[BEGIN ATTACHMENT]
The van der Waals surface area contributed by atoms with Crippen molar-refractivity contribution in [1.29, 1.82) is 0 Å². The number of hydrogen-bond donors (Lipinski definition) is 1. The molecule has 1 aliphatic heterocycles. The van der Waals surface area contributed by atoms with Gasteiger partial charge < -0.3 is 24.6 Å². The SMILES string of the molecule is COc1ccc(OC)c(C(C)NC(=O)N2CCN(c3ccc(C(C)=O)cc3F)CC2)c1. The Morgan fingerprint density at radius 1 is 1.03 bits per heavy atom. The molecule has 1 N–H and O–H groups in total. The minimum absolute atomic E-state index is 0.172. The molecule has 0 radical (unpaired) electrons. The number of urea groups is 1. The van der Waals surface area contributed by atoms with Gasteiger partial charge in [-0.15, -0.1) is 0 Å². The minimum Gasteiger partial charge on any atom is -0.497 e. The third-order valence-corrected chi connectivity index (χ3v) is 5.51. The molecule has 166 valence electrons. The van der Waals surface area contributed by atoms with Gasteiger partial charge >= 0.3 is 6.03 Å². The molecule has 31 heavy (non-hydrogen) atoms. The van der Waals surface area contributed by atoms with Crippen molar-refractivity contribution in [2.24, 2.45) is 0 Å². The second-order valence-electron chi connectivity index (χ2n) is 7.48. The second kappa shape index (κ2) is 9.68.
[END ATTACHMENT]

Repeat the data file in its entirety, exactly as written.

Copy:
The van der Waals surface area contributed by atoms with Crippen molar-refractivity contribution in [1.29, 1.82) is 0 Å². The number of hydrogen-bond donors (Lipinski definition) is 1. The molecule has 1 aliphatic heterocycles. The van der Waals surface area contributed by atoms with Gasteiger partial charge < -0.3 is 24.6 Å². The SMILES string of the molecule is COc1ccc(OC)c(C(C)NC(=O)N2CCN(c3ccc(C(C)=O)cc3F)CC2)c1. The Morgan fingerprint density at radius 1 is 1.03 bits per heavy atom. The molecule has 1 N–H and O–H groups in total. The minimum absolute atomic E-state index is 0.172. The molecule has 0 radical (unpaired) electrons. The number of urea groups is 1. The van der Waals surface area contributed by atoms with Gasteiger partial charge in [-0.15, -0.1) is 0 Å². The minimum Gasteiger partial charge on any atom is -0.497 e. The third-order valence-corrected chi connectivity index (χ3v) is 5.51. The molecule has 166 valence electrons. The van der Waals surface area contributed by atoms with Gasteiger partial charge >= 0.3 is 6.03 Å². The molecule has 31 heavy (non-hydrogen) atoms. The van der Waals surface area contributed by atoms with Crippen molar-refractivity contribution in [2.24, 2.45) is 0 Å². The second-order valence-electron chi connectivity index (χ2n) is 7.48. The second kappa shape index (κ2) is 9.68.